Camels sauntering through the Empty Quarter desert
Royal Opera House With the official opening in October 2011, The Royal Opera House Muscat located in Shatti Al-Qurm has become not only a major tourist attraction but also one of Omanâ€™s significant landmarks. Built on the royal orders of Sultan Qaboos, the Royal Opera House reflects on the contemporary Omani architecture integrating the very best of Arab, Western and eastern cultures. The theatre, which can be configured as either a classic proscenium theater or a concert hall with an imposing pipe organ is glorious by itself. The Royal Opera House is a testimony to the fact that a building can be produced, not only of outstanding elegance and beauty, but one which is a living environment to the cultural activities in Oman.
Royal Opera House
Sultan Qaboos Grand Mosque Close to the road leading to the heart of Muscat stands the majestic Sultan Qaboos Grand Mosque in the Wilayat district, Bawshar. This mosque plays a role of both scientific and intellectual source of knowledge across the Islamic. Taking six years to complete, the Grand Mosque was inaugurated by His Majesty the Sultan in May 2001. It can accommodate up to 20,000 worshippers and consists of a main prayer hall, ladies prayer hall, covered passages, meeting hall and a library. A major feature of the main prayer hall is the hand-made Persian carpet weighing 21 tonnes that took four years to complete.
A view of the main tower of the Sultan Qaboos Grand Mosque
Gateway of Sultan Qaboos Grand Mosque
Taimur Mosque The Said Bin Taimur mosque is located in Al Khuwair and extremely popular among the locals. Its distinct look is due to inspiration drawn from Turkish architecture and the Taimur mosques is said to be the only Turkish-style mosque. It is named after the father of His Majesty Sultan Qaboos Bin Said and was constructed in his honour.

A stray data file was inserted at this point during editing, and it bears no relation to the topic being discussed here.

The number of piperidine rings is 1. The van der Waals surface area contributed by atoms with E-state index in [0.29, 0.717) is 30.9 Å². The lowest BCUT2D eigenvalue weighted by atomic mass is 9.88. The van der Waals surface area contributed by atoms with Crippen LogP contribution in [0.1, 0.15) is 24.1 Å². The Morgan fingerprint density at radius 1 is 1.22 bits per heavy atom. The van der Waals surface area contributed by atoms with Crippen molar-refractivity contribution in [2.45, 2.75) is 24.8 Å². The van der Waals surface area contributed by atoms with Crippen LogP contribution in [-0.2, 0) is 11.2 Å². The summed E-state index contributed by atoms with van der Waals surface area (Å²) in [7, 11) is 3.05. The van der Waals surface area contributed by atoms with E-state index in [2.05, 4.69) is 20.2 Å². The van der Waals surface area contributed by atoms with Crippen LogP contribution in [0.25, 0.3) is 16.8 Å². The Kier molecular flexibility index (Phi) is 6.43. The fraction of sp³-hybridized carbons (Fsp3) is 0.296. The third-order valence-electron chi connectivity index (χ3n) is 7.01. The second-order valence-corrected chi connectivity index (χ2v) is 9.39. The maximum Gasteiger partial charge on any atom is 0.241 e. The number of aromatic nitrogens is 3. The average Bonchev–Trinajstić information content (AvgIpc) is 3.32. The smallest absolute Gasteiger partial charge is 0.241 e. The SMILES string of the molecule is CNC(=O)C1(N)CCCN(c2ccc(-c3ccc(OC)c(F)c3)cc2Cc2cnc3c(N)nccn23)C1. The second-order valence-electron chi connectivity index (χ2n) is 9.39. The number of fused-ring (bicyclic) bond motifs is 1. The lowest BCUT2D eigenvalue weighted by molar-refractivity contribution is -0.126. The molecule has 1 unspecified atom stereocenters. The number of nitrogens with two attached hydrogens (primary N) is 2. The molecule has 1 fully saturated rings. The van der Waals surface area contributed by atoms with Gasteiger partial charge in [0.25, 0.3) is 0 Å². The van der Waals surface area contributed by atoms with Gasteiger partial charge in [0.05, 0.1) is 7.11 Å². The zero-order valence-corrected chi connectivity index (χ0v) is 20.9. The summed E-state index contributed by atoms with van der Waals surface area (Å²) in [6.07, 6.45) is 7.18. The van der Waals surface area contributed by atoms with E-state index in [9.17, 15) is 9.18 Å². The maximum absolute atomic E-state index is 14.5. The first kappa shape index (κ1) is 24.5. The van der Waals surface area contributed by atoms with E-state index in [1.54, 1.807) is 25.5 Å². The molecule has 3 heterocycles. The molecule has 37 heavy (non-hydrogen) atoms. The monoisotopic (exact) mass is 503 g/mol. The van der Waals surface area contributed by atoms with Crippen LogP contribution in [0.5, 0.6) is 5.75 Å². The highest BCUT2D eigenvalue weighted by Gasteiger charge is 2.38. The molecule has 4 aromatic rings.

Zawawi Mosque Zawawi Mosque, built by Sheik Zawawi, is one of Omanâ€™s finest Mosques. This beautiful mosque, one of many in the Capital Area, was donated to the Omani people by the Zawawi family and graces the main route into Muscat from the west in Al Khuwair. The dome is shaped like an inverted lotus and is made of pink marble covered in 22-carat gold leaf. This majestic mosque when lit up against the night sky is a photographers dream.
Inner dome of the Said Bin Taimur mosque
Zawawi Mosque, built by Sheik Zawawi at sunset
Bahla Fort Situated at the foot of the Jebel Akhdar Mountains, in the heart of wilayat Bahla, lies Bahla Fort, which is one of the oldest and most famous ancient historic fortresses in the Sultanate of Oman. It was built in the 13th century when the oasis of Bahla prospered under the sway of the Banu Nebhan tribe. Exemplary as the characteristic military architecture of Oman and a major defensive complex, the fort enclosed and protected the entire oasis settlement of the Bahala town that surrounded it. The adobe walls of the fort were partly ruined after each rainy season. It was put on the List of World Heritage in Danger in 1988. Restoration works began in the 1990s. Nearly USD9m was spent by the Omani government between 1993 and 1999.